In terms of the Maintenance Act 99 of 1998, parents and children have a reciprocal duty of support and the basis for a child’s duty to support his or her parent(s) is the sense of dutifulness or filial piety.

It is of utmost importance to keep in mind that like any other application made to court there are criteria that need to be met on the part of the person to be maintained and the ability to support on the part of the person from whom support is being claimed. More specifically, a parent would need to prove his/her dependence on the child’s support as well as prove that the child in question has the ability to take on this added responsibility of maintaining the parent.
South African courts have confirmed common law, in so far as that a parent can claim maintenance from his or her child. The aspect that required some clarity was what a parent was entitled to in terms of this support. This question was expressly dealt with in the case of Van Vuuren v Sam, where Rabie JA referred to the same criteria as aforementioned but also emphasised that support of parents must be confined to basic needs, namely food, clothing, shelter, medicine and care in terms of illness. However, this judgment did not create precedent as the same question was addressed in Surdus v Surdus where the court held that the quality of the parent(s) life needed to be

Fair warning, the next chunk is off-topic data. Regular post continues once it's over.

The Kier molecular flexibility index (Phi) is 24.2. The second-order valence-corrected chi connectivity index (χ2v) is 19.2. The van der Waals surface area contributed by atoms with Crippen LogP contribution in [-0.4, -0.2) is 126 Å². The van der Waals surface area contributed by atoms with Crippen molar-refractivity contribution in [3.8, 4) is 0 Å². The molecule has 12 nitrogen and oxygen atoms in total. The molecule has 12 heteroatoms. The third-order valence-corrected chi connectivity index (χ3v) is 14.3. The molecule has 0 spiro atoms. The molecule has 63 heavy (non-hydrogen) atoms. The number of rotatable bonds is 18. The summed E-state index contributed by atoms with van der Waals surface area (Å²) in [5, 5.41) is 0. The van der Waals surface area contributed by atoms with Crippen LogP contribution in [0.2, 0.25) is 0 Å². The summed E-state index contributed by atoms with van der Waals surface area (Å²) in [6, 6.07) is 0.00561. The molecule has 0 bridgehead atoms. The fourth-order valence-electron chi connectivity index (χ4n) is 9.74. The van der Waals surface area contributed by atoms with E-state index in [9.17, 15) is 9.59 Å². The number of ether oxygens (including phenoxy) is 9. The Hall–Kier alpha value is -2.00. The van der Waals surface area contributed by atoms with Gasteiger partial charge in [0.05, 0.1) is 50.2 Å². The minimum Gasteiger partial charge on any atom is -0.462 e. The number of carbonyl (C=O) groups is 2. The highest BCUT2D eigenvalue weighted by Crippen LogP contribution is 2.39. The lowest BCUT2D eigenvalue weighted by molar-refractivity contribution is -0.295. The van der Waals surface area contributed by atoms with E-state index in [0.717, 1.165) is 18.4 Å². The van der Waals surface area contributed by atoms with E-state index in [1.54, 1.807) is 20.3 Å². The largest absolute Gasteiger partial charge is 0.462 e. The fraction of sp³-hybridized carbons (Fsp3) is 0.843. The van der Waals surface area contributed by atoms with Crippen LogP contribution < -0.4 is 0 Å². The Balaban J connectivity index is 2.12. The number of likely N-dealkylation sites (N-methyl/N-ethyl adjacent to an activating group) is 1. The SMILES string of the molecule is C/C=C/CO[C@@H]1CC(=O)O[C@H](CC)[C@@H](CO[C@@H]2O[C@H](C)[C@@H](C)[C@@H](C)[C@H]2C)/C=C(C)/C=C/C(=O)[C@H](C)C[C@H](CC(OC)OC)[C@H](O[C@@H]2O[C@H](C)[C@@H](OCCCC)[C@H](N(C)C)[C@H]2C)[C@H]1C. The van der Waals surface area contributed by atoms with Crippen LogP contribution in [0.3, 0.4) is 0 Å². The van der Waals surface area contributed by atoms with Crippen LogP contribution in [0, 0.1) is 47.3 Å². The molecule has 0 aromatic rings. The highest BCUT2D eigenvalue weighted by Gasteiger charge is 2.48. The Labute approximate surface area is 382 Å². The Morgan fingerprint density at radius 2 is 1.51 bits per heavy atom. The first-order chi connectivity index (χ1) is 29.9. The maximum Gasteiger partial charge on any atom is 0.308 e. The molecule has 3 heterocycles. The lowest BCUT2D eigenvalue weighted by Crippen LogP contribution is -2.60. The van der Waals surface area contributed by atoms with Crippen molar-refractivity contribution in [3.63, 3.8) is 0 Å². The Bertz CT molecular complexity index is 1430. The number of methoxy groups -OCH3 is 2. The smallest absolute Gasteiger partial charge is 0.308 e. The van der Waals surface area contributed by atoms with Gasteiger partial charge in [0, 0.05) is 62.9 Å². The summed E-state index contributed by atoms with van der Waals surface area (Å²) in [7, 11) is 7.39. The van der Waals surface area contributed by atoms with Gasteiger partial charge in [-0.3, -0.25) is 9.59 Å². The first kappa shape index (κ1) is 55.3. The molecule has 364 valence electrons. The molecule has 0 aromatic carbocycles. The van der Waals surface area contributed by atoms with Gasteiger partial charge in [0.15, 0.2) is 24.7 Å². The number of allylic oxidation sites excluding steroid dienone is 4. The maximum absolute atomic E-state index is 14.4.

assessed and the support would need to be aligned with that.
When making an application of such a nature, more external factors are taken into consideration such as the issue of siblings, extra income and the quality of the parent(s) life. To discuss this in a practical sense, our courts would not allow parents to target one child because he or she has a slightly better paying job than their siblings. Where parents are working or receive a government grant, this will also be taken into consideration.

The law around the issue of parents claiming maintenance from their son-in-law or daughter-in-law is clear, and a parent cannot claim maintenance from them as a reciprocal duty exists between parents and child/ren and relates to them claiming from the nearest relative first. There are of course exceptions to this general rule – a parent can claim from his/her daughter- or son-in-law if the son or daughter is deceased and they can prove that they were financially dependent on the deceased.
A similar matter was dealt with in Osman v RAF, where Mrs Osman’s son died in a motor vehicle accident. The money claimed from the Road Accident Fund was due to the deceased’s wife, but Mrs Osman submitted a maintenance claim. Her son and his wife lived with her in the same house and he supported her financially as she was divorced and did not work. The court in this case looked at the neediness of a parent. Again, all she needed to prove was that she was dependent on the deceased. In this case the maintenance application was granted due to the fact that while her son was alive he would give her a credit card, buy groceries and pay her mortgage bond and this was enough for the court to establish neediness.